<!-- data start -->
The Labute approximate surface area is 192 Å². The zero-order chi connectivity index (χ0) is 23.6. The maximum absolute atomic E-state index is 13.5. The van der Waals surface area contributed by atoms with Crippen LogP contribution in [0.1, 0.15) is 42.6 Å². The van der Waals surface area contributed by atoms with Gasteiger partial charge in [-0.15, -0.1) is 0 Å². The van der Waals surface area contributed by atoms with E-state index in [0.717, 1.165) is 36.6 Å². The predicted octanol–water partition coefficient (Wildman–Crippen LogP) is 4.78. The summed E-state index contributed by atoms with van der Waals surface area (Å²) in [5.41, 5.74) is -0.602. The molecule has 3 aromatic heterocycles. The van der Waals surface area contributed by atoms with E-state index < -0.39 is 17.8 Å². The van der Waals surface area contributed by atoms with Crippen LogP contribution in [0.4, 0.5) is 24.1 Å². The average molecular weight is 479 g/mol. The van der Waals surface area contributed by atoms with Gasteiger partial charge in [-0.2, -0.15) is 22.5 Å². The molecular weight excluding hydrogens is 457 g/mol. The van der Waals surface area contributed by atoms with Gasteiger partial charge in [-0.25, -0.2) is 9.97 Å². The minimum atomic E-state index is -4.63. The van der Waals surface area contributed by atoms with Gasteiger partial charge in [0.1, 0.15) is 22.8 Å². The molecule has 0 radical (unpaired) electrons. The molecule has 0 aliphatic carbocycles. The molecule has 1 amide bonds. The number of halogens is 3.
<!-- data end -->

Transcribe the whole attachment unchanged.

The Labute approximate surface area is 192 Å². The zero-order chi connectivity index (χ0) is 23.6. The maximum absolute atomic E-state index is 13.5. The van der Waals surface area contributed by atoms with Crippen LogP contribution in [0.1, 0.15) is 42.6 Å². The van der Waals surface area contributed by atoms with Gasteiger partial charge in [-0.15, -0.1) is 0 Å². The van der Waals surface area contributed by atoms with E-state index in [0.717, 1.165) is 36.6 Å². The predicted octanol–water partition coefficient (Wildman–Crippen LogP) is 4.78. The summed E-state index contributed by atoms with van der Waals surface area (Å²) in [5.41, 5.74) is -0.602. The molecule has 3 aromatic heterocycles. The van der Waals surface area contributed by atoms with E-state index < -0.39 is 17.8 Å². The van der Waals surface area contributed by atoms with Crippen LogP contribution in [0.4, 0.5) is 24.1 Å². The average molecular weight is 479 g/mol. The van der Waals surface area contributed by atoms with Gasteiger partial charge in [-0.2, -0.15) is 22.5 Å². The molecular weight excluding hydrogens is 457 g/mol. The van der Waals surface area contributed by atoms with Gasteiger partial charge in [-0.25, -0.2) is 9.97 Å². The minimum atomic E-state index is -4.63. The van der Waals surface area contributed by atoms with Gasteiger partial charge in [0.1, 0.15) is 22.8 Å². The molecule has 0 radical (unpaired) electrons. The molecule has 0 aliphatic carbocycles. The molecule has 1 amide bonds. The number of halogens is 3.